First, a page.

Thursday, July 3, 2008

Deanna's story

A friend recommended Story of a Girl when it was published last year (before the National Book Award nominations ... yikes, my third audio NBA in nearly as many books!) and in reading I really enjoyed the original voice of Deanna Lambert as created by Sara Zarr. I'm waiting for the audio version of Sweethearts, which is coming later this year? On the other hand, maybe I'm not waiting because I wasn't wild about the author's reading of her own book (and she's reading Sweethearts too). Just to be clear, Zarr read professionally, she has a lovely sounding voice (no odd tics like Sherman Alexie), she paced herself well, it was obvious that she was very confident and familiar with Deanna and her story.

Deanna has been known as the town skank ever since her father found her having sex with an older boy when she was 13 years old. At 17, though, Deanna has decided that it's time to take back her story and tell it properly. Her journey is a powerful one: She makes mistakes, she misjudges those around her, but she learns to move on. It's uplifting in a very honest way (not in a manipulative, cheesy, dare-I-say inspirational way).

I think I wanted more from the reader: I heard Zarr reading in that way that authors do when they are reading their work at libraries and bookstores, almost as if they are afraid of emoting -- because they are writers, not actors. They choose a deliberate near-monotone, perhaps they think their words are enough. Audiobook listeners want more -- we want to hear rage and elation and everything in between (is there much between rage and elation?). We're OK without narrator pyrotechnics, we don't need a unique voice for every character, but I think we do want character! I found Zarr's reading just a bit too subdued. While thinking this, I believe I did hear a narrator's decision: At the beginning of the novel, Deanna is nothing, she has closed herself down. Zarr's monotone could be Deanna. Yet, as Deanna reclaims her story, I did hear more from Zarr -- her reading was tinged with more emotion. I got the faintest hint of that deservedly angry young woman, ready to move on with her story.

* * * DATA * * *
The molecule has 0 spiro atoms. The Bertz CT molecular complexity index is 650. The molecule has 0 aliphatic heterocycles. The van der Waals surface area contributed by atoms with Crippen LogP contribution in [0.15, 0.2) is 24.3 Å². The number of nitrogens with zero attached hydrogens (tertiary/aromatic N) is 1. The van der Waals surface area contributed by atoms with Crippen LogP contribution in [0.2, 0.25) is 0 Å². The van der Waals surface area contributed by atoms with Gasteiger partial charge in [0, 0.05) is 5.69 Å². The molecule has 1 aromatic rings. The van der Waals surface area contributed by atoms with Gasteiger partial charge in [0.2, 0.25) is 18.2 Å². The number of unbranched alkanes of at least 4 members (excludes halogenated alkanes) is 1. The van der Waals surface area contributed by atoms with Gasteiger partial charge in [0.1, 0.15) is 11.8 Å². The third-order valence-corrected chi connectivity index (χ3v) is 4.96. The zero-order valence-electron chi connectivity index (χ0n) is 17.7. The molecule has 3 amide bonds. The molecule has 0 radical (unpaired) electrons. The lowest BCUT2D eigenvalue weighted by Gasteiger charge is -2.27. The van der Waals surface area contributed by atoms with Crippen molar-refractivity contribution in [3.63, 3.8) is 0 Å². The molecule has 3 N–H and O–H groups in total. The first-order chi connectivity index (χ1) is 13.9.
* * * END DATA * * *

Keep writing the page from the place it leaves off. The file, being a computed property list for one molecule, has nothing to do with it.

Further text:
I sit firmly on the fence here, waiting for my colleagues to convince me!

2 comments:

Sara Z. said...

I promise I don't make a habit of responding to every blog post that mentions my name, and I've definitely never responded to a review as a writer, but since the audiobook thing is completely new to me I've been really interested to hear responses. Your review in particular is interesting to me because it goes right to the conversations held between reader and director in the studio, and the kinds of questions I had for myself when I auditioned for this project. (I did have to audition - a fun experience in itself!)

Before we started, the director and I talked about acting vs. reading, and her philosophy was not to act but to "inhabit the character" and leave plenty of room for the listener to experience her own emotion. With the past-tense narration, we imagined Deanna retelling her story rather than experiencing it in the moment, and therefore the presentation would be subdued and matter-of-fact - a sort of "this is what happened" approach.

However, as you point out, I'm sure not every listener is going to respond to that and will want more out of it. With a different choice, you risk overacting it and then robbing the listener of the experience of finding her own emotion in the story. Nailing that balance is part of what makes the difference between an experienced reader and newbie, like me. You're right, though, that the level of "acting" vs. "reading" is a definite choice made by the director and reader.

I'll be interested to hear what you think of Sweethearts. We took the same approach with that, but by the time we started it I'd had two whole days experience under my belt so maybe you'll hear some improvement on striking that balance!

Thanks for the thoughtful review and most of all for the distraction from what I'm supposed to be doing right now...

leecat said...

Hello Sara! I'm honored by your visit to my blog and I really appreciate your insight about the narrating process. Story of a Girl has been nominated for inclusion in our 2009 list of "Amazing Audiobooks for Young Adults" (http://www.ala.org/ala/yalsa/booklistsawards/selectedaudio/nominations.cfm), so there'll be nine different listeners thinking about how you read!

I'm glad to have provided some distraction ... :-) ...